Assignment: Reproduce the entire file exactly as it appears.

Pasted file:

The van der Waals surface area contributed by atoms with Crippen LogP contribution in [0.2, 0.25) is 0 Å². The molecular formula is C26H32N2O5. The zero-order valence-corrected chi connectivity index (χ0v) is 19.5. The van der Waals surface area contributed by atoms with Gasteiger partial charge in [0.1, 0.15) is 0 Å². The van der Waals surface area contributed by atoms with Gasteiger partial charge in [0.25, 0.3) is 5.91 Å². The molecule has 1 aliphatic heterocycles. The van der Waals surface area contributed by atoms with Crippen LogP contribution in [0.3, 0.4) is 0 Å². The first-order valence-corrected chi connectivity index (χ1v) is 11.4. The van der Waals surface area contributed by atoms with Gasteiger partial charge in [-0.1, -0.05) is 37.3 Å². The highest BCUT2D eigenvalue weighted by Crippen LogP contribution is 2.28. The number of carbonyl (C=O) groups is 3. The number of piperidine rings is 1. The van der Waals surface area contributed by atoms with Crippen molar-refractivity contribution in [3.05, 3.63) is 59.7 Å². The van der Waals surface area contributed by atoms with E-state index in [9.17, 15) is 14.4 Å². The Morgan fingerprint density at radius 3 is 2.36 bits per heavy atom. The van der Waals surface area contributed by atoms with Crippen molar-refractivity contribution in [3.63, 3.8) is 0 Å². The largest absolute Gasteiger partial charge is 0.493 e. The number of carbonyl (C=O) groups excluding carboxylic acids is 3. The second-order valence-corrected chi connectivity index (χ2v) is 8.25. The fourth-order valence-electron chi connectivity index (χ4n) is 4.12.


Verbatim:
The van der Waals surface area contributed by atoms with Crippen LogP contribution in [0.2, 0.25) is 0 Å². The molecular formula is C26H32N2O5. The zero-order valence-corrected chi connectivity index (χ0v) is 19.5. The van der Waals surface area contributed by atoms with Gasteiger partial charge in [0.1, 0.15) is 0 Å². The van der Waals surface area contributed by atoms with Gasteiger partial charge in [0.25, 0.3) is 5.91 Å². The molecule has 1 aliphatic heterocycles. The van der Waals surface area contributed by atoms with Crippen LogP contribution in [0.3, 0.4) is 0 Å². The first-order valence-corrected chi connectivity index (χ1v) is 11.4. The van der Waals surface area contributed by atoms with Gasteiger partial charge in [-0.1, -0.05) is 37.3 Å². The highest BCUT2D eigenvalue weighted by Crippen LogP contribution is 2.28. The number of carbonyl (C=O) groups is 3. The number of piperidine rings is 1. The van der Waals surface area contributed by atoms with Crippen molar-refractivity contribution in [3.05, 3.63) is 59.7 Å². The van der Waals surface area contributed by atoms with E-state index in [9.17, 15) is 14.4 Å². The Morgan fingerprint density at radius 3 is 2.36 bits per heavy atom. The van der Waals surface area contributed by atoms with Crippen molar-refractivity contribution in [3.63, 3.8) is 0 Å². The largest absolute Gasteiger partial charge is 0.493 e. The number of carbonyl (C=O) groups excluding carboxylic acids is 3. The second-order valence-corrected chi connectivity index (χ2v) is 8.25. The fourth-order valence-electron chi connectivity index (χ4n) is 4.12.